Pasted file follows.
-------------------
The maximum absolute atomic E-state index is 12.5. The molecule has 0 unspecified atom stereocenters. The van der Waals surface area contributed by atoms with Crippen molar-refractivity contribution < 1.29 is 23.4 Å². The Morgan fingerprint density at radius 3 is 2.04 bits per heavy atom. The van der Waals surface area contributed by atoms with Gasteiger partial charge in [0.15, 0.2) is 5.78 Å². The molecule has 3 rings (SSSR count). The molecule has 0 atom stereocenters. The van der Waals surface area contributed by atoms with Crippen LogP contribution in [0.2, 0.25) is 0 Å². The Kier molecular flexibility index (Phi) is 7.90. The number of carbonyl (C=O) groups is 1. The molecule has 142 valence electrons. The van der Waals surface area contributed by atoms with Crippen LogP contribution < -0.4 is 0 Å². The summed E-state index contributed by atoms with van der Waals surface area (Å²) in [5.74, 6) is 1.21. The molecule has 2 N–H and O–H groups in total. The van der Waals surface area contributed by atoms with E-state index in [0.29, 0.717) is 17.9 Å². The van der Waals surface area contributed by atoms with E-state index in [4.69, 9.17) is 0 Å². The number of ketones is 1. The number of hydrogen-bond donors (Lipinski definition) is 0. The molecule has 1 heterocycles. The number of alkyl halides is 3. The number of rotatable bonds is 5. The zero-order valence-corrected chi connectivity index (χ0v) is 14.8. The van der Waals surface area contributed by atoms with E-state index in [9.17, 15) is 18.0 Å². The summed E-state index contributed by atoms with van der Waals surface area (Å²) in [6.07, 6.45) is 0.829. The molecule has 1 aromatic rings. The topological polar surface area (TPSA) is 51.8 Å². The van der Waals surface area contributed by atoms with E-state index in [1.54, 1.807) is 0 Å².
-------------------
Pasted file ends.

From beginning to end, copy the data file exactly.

The maximum absolute atomic E-state index is 12.5. The molecule has 0 unspecified atom stereocenters. The van der Waals surface area contributed by atoms with Crippen molar-refractivity contribution < 1.29 is 23.4 Å². The Morgan fingerprint density at radius 3 is 2.04 bits per heavy atom. The van der Waals surface area contributed by atoms with Gasteiger partial charge in [0.15, 0.2) is 5.78 Å². The molecule has 3 rings (SSSR count). The molecule has 0 atom stereocenters. The van der Waals surface area contributed by atoms with Crippen LogP contribution in [0.2, 0.25) is 0 Å². The Kier molecular flexibility index (Phi) is 7.90. The number of carbonyl (C=O) groups is 1. The molecule has 142 valence electrons. The van der Waals surface area contributed by atoms with Crippen LogP contribution < -0.4 is 0 Å². The summed E-state index contributed by atoms with van der Waals surface area (Å²) in [5.74, 6) is 1.21. The molecule has 2 N–H and O–H groups in total. The van der Waals surface area contributed by atoms with E-state index in [0.29, 0.717) is 17.9 Å². The van der Waals surface area contributed by atoms with E-state index in [4.69, 9.17) is 0 Å². The number of ketones is 1. The number of hydrogen-bond donors (Lipinski definition) is 0. The molecule has 1 heterocycles. The number of alkyl halides is 3. The number of rotatable bonds is 5. The zero-order valence-corrected chi connectivity index (χ0v) is 14.8. The van der Waals surface area contributed by atoms with E-state index in [9.17, 15) is 18.0 Å². The summed E-state index contributed by atoms with van der Waals surface area (Å²) in [6.07, 6.45) is 0.829. The molecule has 1 aromatic rings. The topological polar surface area (TPSA) is 51.8 Å². The van der Waals surface area contributed by atoms with E-state index in [1.54, 1.807) is 0 Å².